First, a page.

, Dec 4 () –
The Extraordinary Congress of the German Social Democratic Party (SPD) has approved with 99 percent support the agreement for a coalition government between the SPD, the Free Democratic Party (FDP) and the Greens, led by the visible head of the SPD itself, Olaf Scholz. Now the formal approval of Los Verdes and the FDP remains.
A total of 598 delegates from the SPD extraordinary congress have voted ‘Yes’ to the agreement, while there have been seven votes against and three abstentions, according to information from the SPD collected by German public television ARD.
Before the vote, Scholz defended the agreement: “It will be a three-party government that wants more progress for Germany.” “It is an opportunity for a new beginning (…) necessary and correct (…). We have a clear idea of how it will end,” he argued, while highlighting that the agreed program includes a large part of the program election of the SPD. In particular, he has cited the rise in the minimum wage to twelve euros per hour.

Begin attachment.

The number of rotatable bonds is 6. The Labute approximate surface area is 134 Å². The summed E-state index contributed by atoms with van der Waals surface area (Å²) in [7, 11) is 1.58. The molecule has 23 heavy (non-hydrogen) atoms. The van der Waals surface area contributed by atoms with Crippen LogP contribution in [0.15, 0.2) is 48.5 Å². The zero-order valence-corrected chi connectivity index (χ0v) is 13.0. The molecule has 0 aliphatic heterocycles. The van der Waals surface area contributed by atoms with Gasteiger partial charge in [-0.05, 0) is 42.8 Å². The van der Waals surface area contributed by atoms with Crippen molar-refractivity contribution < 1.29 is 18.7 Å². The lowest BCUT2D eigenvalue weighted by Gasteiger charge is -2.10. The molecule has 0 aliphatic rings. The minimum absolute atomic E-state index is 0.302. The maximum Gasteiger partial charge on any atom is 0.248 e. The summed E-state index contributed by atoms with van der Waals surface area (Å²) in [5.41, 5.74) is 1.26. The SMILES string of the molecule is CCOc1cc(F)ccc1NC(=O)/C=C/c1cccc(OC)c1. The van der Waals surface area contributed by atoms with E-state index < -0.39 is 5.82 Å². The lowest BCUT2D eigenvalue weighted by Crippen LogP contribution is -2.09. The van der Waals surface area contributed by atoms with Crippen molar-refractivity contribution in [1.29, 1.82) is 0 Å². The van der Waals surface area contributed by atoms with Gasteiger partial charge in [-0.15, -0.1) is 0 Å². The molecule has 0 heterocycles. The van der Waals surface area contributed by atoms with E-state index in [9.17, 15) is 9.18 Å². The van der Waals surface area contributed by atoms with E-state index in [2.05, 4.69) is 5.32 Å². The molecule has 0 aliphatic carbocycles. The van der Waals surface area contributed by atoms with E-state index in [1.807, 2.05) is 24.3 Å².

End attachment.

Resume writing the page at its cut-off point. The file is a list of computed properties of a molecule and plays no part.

Scholz has also promised courage in his management and has advanced that his intention is to be more than four years in the Government. The coalition “seeks to cooperate amicably and to be re-elected,” he added.
As the first task of the government, Scholz has cited the fight against the coronavirus and the imposition of the necessary restrictions, in particular for the unvaccinated population. “We will fight the pandemic with all our strength. The future government will begin immediately,” he stressed.
For her part, the president of the SPD, Saskia Esken, has highlighted the “historical” nature of the agreement, although she has warned that “progress does not come alone; you have to dare.”
The FDP votes on Sunday in congress on the coalition agreement and on Monday the results of the Los Verdes consultation will be known. The coalition agreement will be formally signed on Tuesday and Scholz is scheduled to take office as chancellor on Wednesday.
The “semaphore” coalition, headed by Scholz, will turn the page to 16 years of Angela Merkel’s government and will mean the return to the opposition of her party, the Christian Democratic Union (CDU), the main loser of the legislative elections on September 26.